Setting up yet another face-off between Brussels and Budapest, the European Commission launched yet another formal challenge to a Hungarian tax on January 24 as it opened infringement procedures against the country's telecommunications tax.
The Commission has written to the Hungarian government giving notice that it has started a second infringement procedure concerning telecom taxation, spokesman Ryan Heath said, according to Reuters. The economy ministry said in a statement it does not intend to modify the tax, arguing that it is fully in line with EU rules, and that Budapest stands ready to defend itself.
Among numerous challenges against Hungarian legislation launched by the EU since the Fidesz government came to power in 2010, a ruling on Commission objections to a previous special tax on the telecoms sector is now pending at the European Court of Justice. Should the government lose that first case, it might have to pay back about HUF180bn levied on the revenues of the telecom sector between 2010 and 2012.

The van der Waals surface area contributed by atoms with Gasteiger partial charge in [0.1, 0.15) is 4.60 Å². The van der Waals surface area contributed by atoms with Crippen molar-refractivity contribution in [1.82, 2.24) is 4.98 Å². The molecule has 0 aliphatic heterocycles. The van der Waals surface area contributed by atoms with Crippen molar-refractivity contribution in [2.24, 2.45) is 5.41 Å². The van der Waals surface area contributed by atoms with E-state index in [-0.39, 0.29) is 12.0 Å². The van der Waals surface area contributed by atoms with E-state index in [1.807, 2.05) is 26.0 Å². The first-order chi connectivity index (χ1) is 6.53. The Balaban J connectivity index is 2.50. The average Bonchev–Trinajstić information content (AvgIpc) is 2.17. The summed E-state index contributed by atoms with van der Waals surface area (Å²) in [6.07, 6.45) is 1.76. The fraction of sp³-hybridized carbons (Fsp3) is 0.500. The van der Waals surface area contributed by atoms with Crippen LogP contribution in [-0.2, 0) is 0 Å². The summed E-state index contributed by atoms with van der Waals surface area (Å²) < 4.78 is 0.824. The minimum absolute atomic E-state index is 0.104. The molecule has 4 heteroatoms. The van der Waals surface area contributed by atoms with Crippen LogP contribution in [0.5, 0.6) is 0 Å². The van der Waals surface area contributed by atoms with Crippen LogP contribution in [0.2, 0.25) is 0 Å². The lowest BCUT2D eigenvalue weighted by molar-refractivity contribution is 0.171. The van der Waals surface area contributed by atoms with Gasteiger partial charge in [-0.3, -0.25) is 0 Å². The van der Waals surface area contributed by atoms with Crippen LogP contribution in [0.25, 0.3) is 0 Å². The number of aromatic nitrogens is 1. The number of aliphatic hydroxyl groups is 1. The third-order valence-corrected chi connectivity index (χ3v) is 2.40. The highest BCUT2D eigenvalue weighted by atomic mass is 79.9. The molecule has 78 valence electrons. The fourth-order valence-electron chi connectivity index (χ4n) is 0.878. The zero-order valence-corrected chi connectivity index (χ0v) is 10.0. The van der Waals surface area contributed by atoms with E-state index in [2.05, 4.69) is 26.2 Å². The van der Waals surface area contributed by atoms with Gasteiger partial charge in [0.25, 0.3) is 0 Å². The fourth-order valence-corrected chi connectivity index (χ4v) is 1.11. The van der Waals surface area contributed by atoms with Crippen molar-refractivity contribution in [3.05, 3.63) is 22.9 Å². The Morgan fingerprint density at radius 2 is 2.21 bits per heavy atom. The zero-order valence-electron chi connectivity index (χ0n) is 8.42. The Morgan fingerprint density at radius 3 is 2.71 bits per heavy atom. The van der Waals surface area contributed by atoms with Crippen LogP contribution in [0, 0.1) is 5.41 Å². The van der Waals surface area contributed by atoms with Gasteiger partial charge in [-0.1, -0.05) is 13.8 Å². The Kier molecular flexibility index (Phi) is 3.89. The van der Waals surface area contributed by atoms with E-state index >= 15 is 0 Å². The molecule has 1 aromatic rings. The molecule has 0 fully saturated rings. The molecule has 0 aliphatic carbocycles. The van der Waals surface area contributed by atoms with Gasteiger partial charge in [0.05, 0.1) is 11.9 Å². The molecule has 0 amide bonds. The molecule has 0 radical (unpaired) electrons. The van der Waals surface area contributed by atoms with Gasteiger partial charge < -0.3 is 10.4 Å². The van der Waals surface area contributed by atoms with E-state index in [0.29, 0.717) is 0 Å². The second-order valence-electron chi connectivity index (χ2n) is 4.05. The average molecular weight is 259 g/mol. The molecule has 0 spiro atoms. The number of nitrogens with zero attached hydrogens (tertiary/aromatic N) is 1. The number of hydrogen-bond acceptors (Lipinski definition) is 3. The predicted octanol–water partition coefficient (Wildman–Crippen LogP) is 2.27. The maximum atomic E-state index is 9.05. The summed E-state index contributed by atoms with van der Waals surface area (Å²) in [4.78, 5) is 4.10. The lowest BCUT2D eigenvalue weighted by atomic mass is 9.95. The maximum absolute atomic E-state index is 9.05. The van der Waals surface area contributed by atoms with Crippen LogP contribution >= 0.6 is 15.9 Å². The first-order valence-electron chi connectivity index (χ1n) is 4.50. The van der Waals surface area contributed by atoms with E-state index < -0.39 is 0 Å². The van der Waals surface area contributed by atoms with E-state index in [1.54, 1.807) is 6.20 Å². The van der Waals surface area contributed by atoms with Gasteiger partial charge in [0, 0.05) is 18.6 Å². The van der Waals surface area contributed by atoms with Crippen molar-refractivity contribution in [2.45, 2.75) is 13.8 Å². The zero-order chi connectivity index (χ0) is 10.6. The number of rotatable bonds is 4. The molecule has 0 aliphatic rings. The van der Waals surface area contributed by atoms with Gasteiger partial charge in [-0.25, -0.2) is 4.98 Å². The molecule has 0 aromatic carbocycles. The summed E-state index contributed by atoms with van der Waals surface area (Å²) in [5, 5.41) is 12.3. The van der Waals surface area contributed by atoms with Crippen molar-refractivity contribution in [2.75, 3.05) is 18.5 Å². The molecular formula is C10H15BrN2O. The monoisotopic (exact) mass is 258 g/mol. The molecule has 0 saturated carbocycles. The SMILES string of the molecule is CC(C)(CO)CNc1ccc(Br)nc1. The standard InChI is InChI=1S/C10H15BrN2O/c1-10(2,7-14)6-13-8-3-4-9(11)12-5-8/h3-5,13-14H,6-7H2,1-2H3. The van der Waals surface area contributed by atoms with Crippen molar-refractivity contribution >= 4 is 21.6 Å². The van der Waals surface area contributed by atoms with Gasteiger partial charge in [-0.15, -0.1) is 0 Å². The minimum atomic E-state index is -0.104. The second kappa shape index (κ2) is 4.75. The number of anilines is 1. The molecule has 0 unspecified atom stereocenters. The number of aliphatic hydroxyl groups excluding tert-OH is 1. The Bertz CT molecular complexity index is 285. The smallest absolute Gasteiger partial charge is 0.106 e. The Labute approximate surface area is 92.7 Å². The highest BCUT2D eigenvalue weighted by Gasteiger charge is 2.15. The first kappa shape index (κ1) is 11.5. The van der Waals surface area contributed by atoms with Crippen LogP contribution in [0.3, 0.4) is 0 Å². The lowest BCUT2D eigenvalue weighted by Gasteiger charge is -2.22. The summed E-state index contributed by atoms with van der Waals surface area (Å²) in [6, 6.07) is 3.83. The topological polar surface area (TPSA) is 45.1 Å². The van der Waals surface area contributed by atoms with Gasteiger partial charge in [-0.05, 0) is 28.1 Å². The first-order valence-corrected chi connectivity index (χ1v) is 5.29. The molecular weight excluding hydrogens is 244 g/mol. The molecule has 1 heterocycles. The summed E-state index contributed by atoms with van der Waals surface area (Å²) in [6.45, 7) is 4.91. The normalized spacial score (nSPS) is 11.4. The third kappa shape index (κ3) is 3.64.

The second telecom tax - introduced in May and levied on each telephone call and text message - was a response to the objections to the first. Brussels successfully challenged that on the grounds that under EU law, administrative charges must be proportionate to, and used for the purpose of, the state's costs in running the system.
Heath said that the Commission insists that the new tax breaches that requirement. Budapest maintains this is not relevant as the levy is a tax, not an administrative charge, as its predecessor was.
"While the contested tax is levied specifically on telecom operators, the Commission has concerns that its proceeds will cover costs beyond those incurred in the management and enforcement of the general authorisation system," Heath said in an emailed reply to Reuters questions.
Brussels has launched numerous challenges - formal and otherwise - against the measures of Prime Minister Viktor Orban over the past three years. Those objections have covered taxes levied on sectors such as banking, retail and energy, which are dominated by foreign companies - constitutional changes affecting the central bank and judiciary, and legislation on the media.
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